RBS continues to co-operate fully with investigations by various governmental and regulatory authorities into its submissions, communications and procedures relating to the setting of LIBOR and other interest rates. The group has dismissed a number of employees for misconduct as a result of its investigations into these matters.

The group has not made any provision for fines that might, or might not, be levied as a result of the bank's involvement in the scandal.

Clearly, Hester's remit to "clean house" has taken him and his management team into areas they had not expected to visit when they signed up for the job, but the City seems to think the bank's leaders are generally doing a bang-up job.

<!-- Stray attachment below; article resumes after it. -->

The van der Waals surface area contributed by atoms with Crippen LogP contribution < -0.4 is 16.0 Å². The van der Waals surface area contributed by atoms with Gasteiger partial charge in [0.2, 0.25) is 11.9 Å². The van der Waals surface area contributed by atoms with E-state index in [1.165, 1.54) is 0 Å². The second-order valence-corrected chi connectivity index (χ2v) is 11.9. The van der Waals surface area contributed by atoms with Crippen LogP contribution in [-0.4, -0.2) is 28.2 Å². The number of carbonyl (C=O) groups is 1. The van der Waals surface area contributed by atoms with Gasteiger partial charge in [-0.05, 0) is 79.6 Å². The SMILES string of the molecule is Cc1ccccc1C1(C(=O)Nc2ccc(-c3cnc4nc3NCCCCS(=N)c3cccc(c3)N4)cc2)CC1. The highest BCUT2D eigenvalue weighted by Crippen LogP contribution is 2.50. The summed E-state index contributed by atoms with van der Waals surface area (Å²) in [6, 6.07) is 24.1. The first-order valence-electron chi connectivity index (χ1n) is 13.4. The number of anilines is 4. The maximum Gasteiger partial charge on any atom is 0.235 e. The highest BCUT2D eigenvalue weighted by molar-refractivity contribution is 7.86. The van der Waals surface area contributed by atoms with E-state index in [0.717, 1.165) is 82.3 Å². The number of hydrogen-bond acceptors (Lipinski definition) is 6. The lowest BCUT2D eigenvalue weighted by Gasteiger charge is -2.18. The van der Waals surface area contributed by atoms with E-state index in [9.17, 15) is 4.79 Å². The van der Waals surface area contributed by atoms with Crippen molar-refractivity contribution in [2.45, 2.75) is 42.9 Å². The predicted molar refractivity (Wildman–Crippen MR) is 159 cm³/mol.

"It's not all bad. While MPs and regulators focus their energies on sound-bites and gesture-politics, RBS management continues to make useful progress," said Investec.

"RBS is more than capable of responding to any up-tick in credit-worthy demand for finance. Moreover, 'underlying' Operating Profit of £0.7bn in Q2 2012 just about met our (and consensus) expectations. UK Retail/UK Corporate continue to perform well," the broker added.

Earlier this week there were reports that the government, exasperated at the banking industry's reluctance to lend to British business, was pondering buying up the 17% or so of RBS which it currently does not own. If the reports are true, then the price just got dearer, with the shares moving up to 216.7p in the morning session from 204.5p overnight.